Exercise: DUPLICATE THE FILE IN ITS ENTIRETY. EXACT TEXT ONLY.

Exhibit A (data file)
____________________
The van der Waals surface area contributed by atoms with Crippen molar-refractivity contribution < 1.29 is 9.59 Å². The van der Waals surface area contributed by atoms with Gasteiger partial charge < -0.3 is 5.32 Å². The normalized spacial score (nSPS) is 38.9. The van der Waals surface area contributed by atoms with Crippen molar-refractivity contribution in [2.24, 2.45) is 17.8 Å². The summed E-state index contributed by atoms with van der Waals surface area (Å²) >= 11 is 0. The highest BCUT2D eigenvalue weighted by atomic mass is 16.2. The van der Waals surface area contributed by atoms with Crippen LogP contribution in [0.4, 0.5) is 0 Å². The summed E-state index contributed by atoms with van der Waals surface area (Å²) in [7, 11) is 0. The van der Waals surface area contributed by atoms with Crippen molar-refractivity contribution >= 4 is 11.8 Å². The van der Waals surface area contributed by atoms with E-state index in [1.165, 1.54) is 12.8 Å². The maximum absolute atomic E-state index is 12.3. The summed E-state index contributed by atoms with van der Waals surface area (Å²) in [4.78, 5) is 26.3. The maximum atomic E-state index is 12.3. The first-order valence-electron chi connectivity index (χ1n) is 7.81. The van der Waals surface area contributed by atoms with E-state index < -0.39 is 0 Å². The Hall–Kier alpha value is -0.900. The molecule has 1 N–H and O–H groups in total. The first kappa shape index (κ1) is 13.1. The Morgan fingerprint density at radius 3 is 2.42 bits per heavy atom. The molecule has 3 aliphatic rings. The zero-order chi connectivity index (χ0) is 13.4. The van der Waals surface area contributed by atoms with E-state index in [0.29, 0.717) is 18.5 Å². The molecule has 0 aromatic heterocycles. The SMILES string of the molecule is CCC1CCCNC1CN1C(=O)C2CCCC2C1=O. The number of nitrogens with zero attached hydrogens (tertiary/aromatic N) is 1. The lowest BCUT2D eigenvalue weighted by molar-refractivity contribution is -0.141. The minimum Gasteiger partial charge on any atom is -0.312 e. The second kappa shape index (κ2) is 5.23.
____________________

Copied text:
The van der Waals surface area contributed by atoms with Crippen molar-refractivity contribution < 1.29 is 9.59 Å². The van der Waals surface area contributed by atoms with Gasteiger partial charge < -0.3 is 5.32 Å². The normalized spacial score (nSPS) is 38.9. The van der Waals surface area contributed by atoms with Crippen molar-refractivity contribution in [2.24, 2.45) is 17.8 Å². The summed E-state index contributed by atoms with van der Waals surface area (Å²) >= 11 is 0. The highest BCUT2D eigenvalue weighted by atomic mass is 16.2. The van der Waals surface area contributed by atoms with Crippen LogP contribution in [0.4, 0.5) is 0 Å². The summed E-state index contributed by atoms with van der Waals surface area (Å²) in [7, 11) is 0. The van der Waals surface area contributed by atoms with Crippen molar-refractivity contribution >= 4 is 11.8 Å². The van der Waals surface area contributed by atoms with E-state index in [1.165, 1.54) is 12.8 Å². The maximum absolute atomic E-state index is 12.3. The summed E-state index contributed by atoms with van der Waals surface area (Å²) in [4.78, 5) is 26.3. The maximum atomic E-state index is 12.3. The first-order valence-electron chi connectivity index (χ1n) is 7.81. The van der Waals surface area contributed by atoms with E-state index < -0.39 is 0 Å². The Hall–Kier alpha value is -0.900. The molecule has 1 N–H and O–H groups in total. The first kappa shape index (κ1) is 13.1. The Morgan fingerprint density at radius 3 is 2.42 bits per heavy atom. The molecule has 3 aliphatic rings. The zero-order chi connectivity index (χ0) is 13.4. The van der Waals surface area contributed by atoms with E-state index in [0.29, 0.717) is 18.5 Å². The molecule has 0 aromatic heterocycles. The SMILES string of the molecule is CCC1CCCNC1CN1C(=O)C2CCCC2C1=O. The number of nitrogens with zero attached hydrogens (tertiary/aromatic N) is 1. The lowest BCUT2D eigenvalue weighted by molar-refractivity contribution is -0.141. The minimum Gasteiger partial charge on any atom is -0.312 e. The second kappa shape index (κ2) is 5.23.